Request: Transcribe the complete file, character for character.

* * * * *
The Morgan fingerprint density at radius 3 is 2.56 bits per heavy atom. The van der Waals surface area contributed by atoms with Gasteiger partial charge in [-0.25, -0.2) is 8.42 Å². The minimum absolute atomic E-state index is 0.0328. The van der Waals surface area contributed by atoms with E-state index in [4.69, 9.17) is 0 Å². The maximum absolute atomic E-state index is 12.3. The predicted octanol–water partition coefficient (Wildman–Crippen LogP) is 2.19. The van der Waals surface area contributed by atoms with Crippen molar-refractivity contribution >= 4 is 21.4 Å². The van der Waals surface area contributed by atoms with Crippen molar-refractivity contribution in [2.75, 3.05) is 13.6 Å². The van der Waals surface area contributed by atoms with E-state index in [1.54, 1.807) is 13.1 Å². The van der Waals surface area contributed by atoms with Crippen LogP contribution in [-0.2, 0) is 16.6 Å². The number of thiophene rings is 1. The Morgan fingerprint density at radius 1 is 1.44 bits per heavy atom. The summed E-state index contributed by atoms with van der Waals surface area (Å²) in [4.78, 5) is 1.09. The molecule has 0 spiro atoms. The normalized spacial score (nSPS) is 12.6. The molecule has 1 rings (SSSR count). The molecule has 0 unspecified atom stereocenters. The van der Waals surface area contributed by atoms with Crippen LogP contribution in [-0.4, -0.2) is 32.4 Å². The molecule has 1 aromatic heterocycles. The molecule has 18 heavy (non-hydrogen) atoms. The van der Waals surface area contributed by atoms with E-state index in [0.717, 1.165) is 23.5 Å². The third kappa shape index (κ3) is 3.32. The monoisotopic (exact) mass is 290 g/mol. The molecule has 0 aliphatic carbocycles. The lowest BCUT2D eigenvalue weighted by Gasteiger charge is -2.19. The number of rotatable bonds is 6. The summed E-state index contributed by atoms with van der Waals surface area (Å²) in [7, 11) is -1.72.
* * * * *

The Morgan fingerprint density at radius 3 is 2.56 bits per heavy atom. The van der Waals surface area contributed by atoms with Gasteiger partial charge in [-0.25, -0.2) is 8.42 Å². The minimum absolute atomic E-state index is 0.0328. The van der Waals surface area contributed by atoms with E-state index in [4.69, 9.17) is 0 Å². The maximum absolute atomic E-state index is 12.3. The predicted octanol–water partition coefficient (Wildman–Crippen LogP) is 2.19. The van der Waals surface area contributed by atoms with Crippen molar-refractivity contribution >= 4 is 21.4 Å². The van der Waals surface area contributed by atoms with Crippen molar-refractivity contribution in [2.75, 3.05) is 13.6 Å². The van der Waals surface area contributed by atoms with E-state index in [1.54, 1.807) is 13.1 Å². The van der Waals surface area contributed by atoms with Crippen LogP contribution in [-0.2, 0) is 16.6 Å². The number of thiophene rings is 1. The Morgan fingerprint density at radius 1 is 1.44 bits per heavy atom. The summed E-state index contributed by atoms with van der Waals surface area (Å²) in [4.78, 5) is 1.09. The molecule has 0 spiro atoms. The normalized spacial score (nSPS) is 12.6. The molecule has 1 rings (SSSR count). The molecule has 0 unspecified atom stereocenters. The van der Waals surface area contributed by atoms with Crippen LogP contribution in [-0.4, -0.2) is 32.4 Å². The molecule has 1 aromatic heterocycles. The molecule has 18 heavy (non-hydrogen) atoms. The van der Waals surface area contributed by atoms with E-state index in [0.717, 1.165) is 23.5 Å². The third kappa shape index (κ3) is 3.32. The monoisotopic (exact) mass is 290 g/mol. The molecule has 0 aliphatic carbocycles. The lowest BCUT2D eigenvalue weighted by Gasteiger charge is -2.19. The number of rotatable bonds is 6. The summed E-state index contributed by atoms with van der Waals surface area (Å²) in [7, 11) is -1.72.